Every strong leader wants to be courageous and bold, leave their mark, inspire people and need the thrill of the chase like you and I need oxygen. They have invested so many years into sharpening their skills and learning how to be a leader that their high-intensity becomes contagious.
Who wouldn’t want to follow somebody with that kind of passion!?
Too many people make a basic assumption, however, about what kind of personality that type of leader must have. Let’s clear things up right now:
FICTION: Successful leaders have Type A behavioral tendencies
FACT: Successful leaders are able to balance both Type A and Type B behavioral tendencies
Why is this true?
Let’s take a quick look at the qualities these two personalities have, and how they relate to leadership skills.
TYPE A BEHAVIORAL TENDENCIES:
Compare the Type A leader to a sports car. Words that come to mind might include “horsepower”, “high octane”, “full throttle” or “speed”. These are powerful characteristics to emulate day after day, and while Type A’s are known for “getting things done”, some followers may become intimidated as opposed to motivated. Trap #1: It’s easy to make someone feel like they are not meeting expectations if their don’t match your speed and enthusiasm.
Trap #2: Type A behavioral tendencies tend to have another side they don’t usually show, and that is a sense of despondency at times. This includes carrying around a tremendous load of stress, anxiety, self-criticism and perfectionism. I’m not implying that these behavioral tendencies only apply to the Type A person; I’m just saying they are more dominant.
It seems as if the Type A professional rises to the top more often than those who are Type B or Type C – or maybe we just hear about them more. The reason is simple, they tend to command — or even demand — attention. When we talk about diversity of management, however, behavioral traits are often not included in that discussion or evaluation.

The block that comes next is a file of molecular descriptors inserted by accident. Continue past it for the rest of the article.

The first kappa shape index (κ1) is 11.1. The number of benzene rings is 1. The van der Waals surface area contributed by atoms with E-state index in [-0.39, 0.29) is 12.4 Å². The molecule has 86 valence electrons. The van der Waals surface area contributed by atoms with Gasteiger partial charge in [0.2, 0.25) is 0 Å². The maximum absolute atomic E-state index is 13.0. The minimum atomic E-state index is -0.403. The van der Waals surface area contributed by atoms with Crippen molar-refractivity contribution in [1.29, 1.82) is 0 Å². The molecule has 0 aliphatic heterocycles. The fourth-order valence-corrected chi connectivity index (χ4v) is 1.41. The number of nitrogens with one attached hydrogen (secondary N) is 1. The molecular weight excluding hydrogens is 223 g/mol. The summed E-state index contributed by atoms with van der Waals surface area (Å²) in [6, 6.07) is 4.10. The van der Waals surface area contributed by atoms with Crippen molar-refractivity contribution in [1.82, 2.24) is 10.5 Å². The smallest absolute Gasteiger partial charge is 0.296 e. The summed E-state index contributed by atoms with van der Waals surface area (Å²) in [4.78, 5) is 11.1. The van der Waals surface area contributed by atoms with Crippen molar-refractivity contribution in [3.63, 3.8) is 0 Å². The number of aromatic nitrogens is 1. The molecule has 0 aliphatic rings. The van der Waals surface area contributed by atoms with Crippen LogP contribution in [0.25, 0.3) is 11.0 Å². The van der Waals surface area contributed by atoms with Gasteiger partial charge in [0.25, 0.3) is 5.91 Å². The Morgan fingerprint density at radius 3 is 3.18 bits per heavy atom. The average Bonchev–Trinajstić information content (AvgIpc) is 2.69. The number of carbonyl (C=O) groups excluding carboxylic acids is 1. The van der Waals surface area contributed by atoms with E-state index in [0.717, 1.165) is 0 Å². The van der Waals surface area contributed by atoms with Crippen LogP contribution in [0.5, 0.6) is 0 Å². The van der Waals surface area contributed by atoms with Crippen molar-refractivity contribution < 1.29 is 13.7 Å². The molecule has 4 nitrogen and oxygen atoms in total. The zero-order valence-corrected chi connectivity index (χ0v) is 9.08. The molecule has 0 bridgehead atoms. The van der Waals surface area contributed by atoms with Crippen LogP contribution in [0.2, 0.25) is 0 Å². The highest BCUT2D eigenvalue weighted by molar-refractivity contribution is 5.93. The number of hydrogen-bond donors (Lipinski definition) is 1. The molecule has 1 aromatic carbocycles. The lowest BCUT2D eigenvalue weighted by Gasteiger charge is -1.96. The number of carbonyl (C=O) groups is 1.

TYPE B BEHAVIORAL TENDENCIES:
Is the leader with Type B behavioral tendencies the complete opposite of Type A? No, they just have different traits that make up their personalities. For example, those with Type B tend to be comfortable in their own skin, are easy to get along with, exhibit more patience, are creative, and overall seem to be more satisfied with life.
So is there room at the top for Type B leaders?
Absolutely, and they are all around us. Do these names bring to mind great leadership? Bill Gates. Warren Buffett. Steve Jobs. Marissa Mayer. Guy Kawasaki. Franklin Delano Roosevelt. The list is longer than you might think.
What set these specific leaders apart, though, was their willingness to learn and apply the benefits of Type A behavioral tendencies to succeed in their roles. They found the balance that worked for them and the companies and people they led.
What’s the takeaway from all of this?
Don’t try to be somebody you aren’t. It’s never too late to become the person you are capable of being, so just be YOU. Don’t worry about what behavioral tendency you may fall under.
If you have the will to lead, you will lead. Inspiration isn’t always the loudest voice, but rather the one with quiet confidence.
Humbled to Lead,